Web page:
As a leading social hostess with Cromwell's trust, she was not considered a political threat by Parliament, who did not interfere with her frequent travels to the Continent, or her correspondence as they did with other suspected royalists. Therefore the countess was able to continue her secret political activities with those working to bring back the monarchy, a group of nobles calling themselves the Sealed Knot. Elizabeth's associates did not advocate the violent overthrow of Cromwell's protectorate but instead worked to raise popular support for the exiled Charles II. Cromwell viewed Elizabeth as an important ally as he tried to win over the allegiance of the royalist party to consolidate his power.

Her work was coupled with the increasing burdens of motherhood through the 1650s and 1660s, but she was in excellent health and her frequent pregnancies did not slow down her political activities. Following Cromwell's death in 1658 and the return of Charles II in 1660, Elizabeth's efforts on behalf of the monarchy were recognized and financially rewarded by the new king. Thus she skillfully made the transition from public ally of Cromwell to loyal supporter of the king.

By the late 1660s, her marriage with Tollemache had broken down as she became attracted to John Maitland, the earl whose life she had saved in 1651. He was now secretary of state for Scotland and its high commissioner. Unlike Tollemache, Maitland shared Elizabeth's belief in a strong monarchical, authoritarian government. The earl respected Elizabeth's political acumen and she became a major influence on his decisions. He stayed at Ham House often, especially after Lionel Tollemache moved to France due to poor health. Rumors about the affair intensified after Tollemache's death in January 1671; Elizabeth's influence on Maitland caused much resentment among Scottish officials.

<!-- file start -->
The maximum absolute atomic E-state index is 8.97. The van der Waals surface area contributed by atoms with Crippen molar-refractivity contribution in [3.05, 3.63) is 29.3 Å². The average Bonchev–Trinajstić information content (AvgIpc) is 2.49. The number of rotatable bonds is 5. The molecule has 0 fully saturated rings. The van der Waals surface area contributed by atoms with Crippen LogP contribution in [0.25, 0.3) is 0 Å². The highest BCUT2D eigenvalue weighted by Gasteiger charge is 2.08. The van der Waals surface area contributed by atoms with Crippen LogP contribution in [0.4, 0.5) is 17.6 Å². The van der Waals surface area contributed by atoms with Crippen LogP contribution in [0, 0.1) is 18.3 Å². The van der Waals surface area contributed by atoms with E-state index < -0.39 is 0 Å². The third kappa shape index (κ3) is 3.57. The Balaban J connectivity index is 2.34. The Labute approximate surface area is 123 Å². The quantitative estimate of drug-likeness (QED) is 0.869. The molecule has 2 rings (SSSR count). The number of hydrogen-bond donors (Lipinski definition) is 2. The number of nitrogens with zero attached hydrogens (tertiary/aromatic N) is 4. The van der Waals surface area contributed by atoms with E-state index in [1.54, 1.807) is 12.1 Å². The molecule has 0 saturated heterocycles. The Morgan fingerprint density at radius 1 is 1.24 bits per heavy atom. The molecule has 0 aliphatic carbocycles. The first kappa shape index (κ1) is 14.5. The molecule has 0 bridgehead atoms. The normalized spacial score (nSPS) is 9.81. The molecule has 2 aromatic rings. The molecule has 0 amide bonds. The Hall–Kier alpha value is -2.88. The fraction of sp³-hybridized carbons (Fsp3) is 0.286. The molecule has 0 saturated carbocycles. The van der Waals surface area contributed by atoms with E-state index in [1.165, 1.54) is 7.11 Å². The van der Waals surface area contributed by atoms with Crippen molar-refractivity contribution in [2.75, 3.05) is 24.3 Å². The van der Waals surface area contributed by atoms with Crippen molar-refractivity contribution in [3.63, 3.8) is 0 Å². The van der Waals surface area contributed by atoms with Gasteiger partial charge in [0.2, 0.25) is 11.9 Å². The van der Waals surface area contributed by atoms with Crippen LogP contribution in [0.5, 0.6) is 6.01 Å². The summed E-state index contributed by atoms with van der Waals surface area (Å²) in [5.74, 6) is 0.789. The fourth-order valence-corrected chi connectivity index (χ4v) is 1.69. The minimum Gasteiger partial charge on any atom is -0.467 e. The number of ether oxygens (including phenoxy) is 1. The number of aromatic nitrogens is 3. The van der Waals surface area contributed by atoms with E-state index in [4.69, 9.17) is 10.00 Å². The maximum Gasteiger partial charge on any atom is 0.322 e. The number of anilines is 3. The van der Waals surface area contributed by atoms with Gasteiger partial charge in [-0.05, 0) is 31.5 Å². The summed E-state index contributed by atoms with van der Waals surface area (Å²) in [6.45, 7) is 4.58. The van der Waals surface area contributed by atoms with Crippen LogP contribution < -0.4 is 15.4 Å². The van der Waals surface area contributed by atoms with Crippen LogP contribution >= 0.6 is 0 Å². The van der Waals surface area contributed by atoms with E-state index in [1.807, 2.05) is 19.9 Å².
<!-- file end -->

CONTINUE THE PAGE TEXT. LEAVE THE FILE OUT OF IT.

She moved to London, where she appeared frequently with Maitland at court. In December 1671, Maitland's wife died; three months later the earl and Elizabeth married. Shortly afterwards Charles II named the couple as duke and duchess of Lauderdale in reward for their loyal service. They spent some time in Edinburgh in late 1672, but returned to England to work on refurbishing and enlarging their preferred home, Elizabeth's Ham House. Both were interested in architecture and interior design, and spent lavishly on improvements to the manor.

In 1680, John Maitland resigned his offices due to failing health and a weakening of his authority in Scotland. Changes in the English political climate led Charles II to abandon his former friendship with Elizabeth and Maitland, a loss of favor which effectively ended their years of political activity, and he subsequently terminated their pensions. Coupled with the duke and duchess' extravagance, this loss of income ruined their fortunes. When Maitland died in August 1682, he left his widow deeply in debt. Elizabeth spent years trying to get Maitland's brother, the new earl of Lauderdale, to pay off her husband's debts, even filing suit against him in 1688. She seldom left Ham House after that, although she kept up a voluminous correspondence with her children. The duchess of Lauderdale died June 5, 1698, at age 72. She was buried in the Murray family vault in Petersham Church near Ham House.


Cripps, Doreen. Elizabeth of the Sealed Knot: A Biography of Elizabeth Murray, Countess of Dysart. Kineton, England: Roundwood Press, 1975.

Laura York , Riverside, California

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Murray, Elizabeth (1626–1698)